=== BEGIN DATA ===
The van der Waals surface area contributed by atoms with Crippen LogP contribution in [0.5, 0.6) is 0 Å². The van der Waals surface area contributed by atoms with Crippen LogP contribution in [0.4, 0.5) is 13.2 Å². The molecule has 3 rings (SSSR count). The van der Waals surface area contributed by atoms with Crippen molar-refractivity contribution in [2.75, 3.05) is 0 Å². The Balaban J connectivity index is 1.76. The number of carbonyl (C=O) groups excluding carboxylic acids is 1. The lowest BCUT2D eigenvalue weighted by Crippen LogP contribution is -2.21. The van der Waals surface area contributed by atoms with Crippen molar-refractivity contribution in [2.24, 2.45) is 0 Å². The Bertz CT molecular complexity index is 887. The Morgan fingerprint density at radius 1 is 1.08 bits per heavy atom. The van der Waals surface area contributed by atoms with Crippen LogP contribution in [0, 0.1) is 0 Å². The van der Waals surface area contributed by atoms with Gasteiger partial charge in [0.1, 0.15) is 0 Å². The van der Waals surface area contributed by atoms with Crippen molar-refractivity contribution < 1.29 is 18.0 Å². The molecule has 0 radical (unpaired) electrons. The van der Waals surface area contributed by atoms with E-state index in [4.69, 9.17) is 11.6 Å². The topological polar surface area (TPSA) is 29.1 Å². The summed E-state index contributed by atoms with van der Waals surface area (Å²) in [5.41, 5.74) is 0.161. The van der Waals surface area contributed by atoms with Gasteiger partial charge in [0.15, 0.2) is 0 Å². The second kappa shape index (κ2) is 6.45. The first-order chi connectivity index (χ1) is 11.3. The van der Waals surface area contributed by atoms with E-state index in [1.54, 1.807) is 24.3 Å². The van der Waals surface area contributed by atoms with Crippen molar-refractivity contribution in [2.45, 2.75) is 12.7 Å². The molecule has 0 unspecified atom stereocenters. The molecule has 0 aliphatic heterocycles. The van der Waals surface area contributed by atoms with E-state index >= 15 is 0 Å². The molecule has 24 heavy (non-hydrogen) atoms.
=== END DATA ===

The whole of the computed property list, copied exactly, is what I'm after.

The van der Waals surface area contributed by atoms with Crippen LogP contribution in [0.5, 0.6) is 0 Å². The van der Waals surface area contributed by atoms with Crippen LogP contribution in [0.4, 0.5) is 13.2 Å². The molecule has 3 rings (SSSR count). The van der Waals surface area contributed by atoms with Crippen molar-refractivity contribution in [2.75, 3.05) is 0 Å². The Balaban J connectivity index is 1.76. The number of carbonyl (C=O) groups excluding carboxylic acids is 1. The lowest BCUT2D eigenvalue weighted by Crippen LogP contribution is -2.21. The van der Waals surface area contributed by atoms with Crippen molar-refractivity contribution in [2.24, 2.45) is 0 Å². The Bertz CT molecular complexity index is 887. The Morgan fingerprint density at radius 1 is 1.08 bits per heavy atom. The van der Waals surface area contributed by atoms with Crippen LogP contribution in [0, 0.1) is 0 Å². The van der Waals surface area contributed by atoms with Gasteiger partial charge in [0.1, 0.15) is 0 Å². The van der Waals surface area contributed by atoms with Crippen molar-refractivity contribution < 1.29 is 18.0 Å². The molecule has 0 radical (unpaired) electrons. The van der Waals surface area contributed by atoms with E-state index in [4.69, 9.17) is 11.6 Å². The topological polar surface area (TPSA) is 29.1 Å². The summed E-state index contributed by atoms with van der Waals surface area (Å²) in [5.41, 5.74) is 0.161. The van der Waals surface area contributed by atoms with Gasteiger partial charge in [0.15, 0.2) is 0 Å². The second kappa shape index (κ2) is 6.45. The first-order chi connectivity index (χ1) is 11.3. The van der Waals surface area contributed by atoms with E-state index in [1.54, 1.807) is 24.3 Å². The van der Waals surface area contributed by atoms with Crippen molar-refractivity contribution in [2.45, 2.75) is 12.7 Å². The molecule has 0 unspecified atom stereocenters. The molecule has 0 aliphatic heterocycles. The van der Waals surface area contributed by atoms with E-state index >= 15 is 0 Å². The molecule has 24 heavy (non-hydrogen) atoms.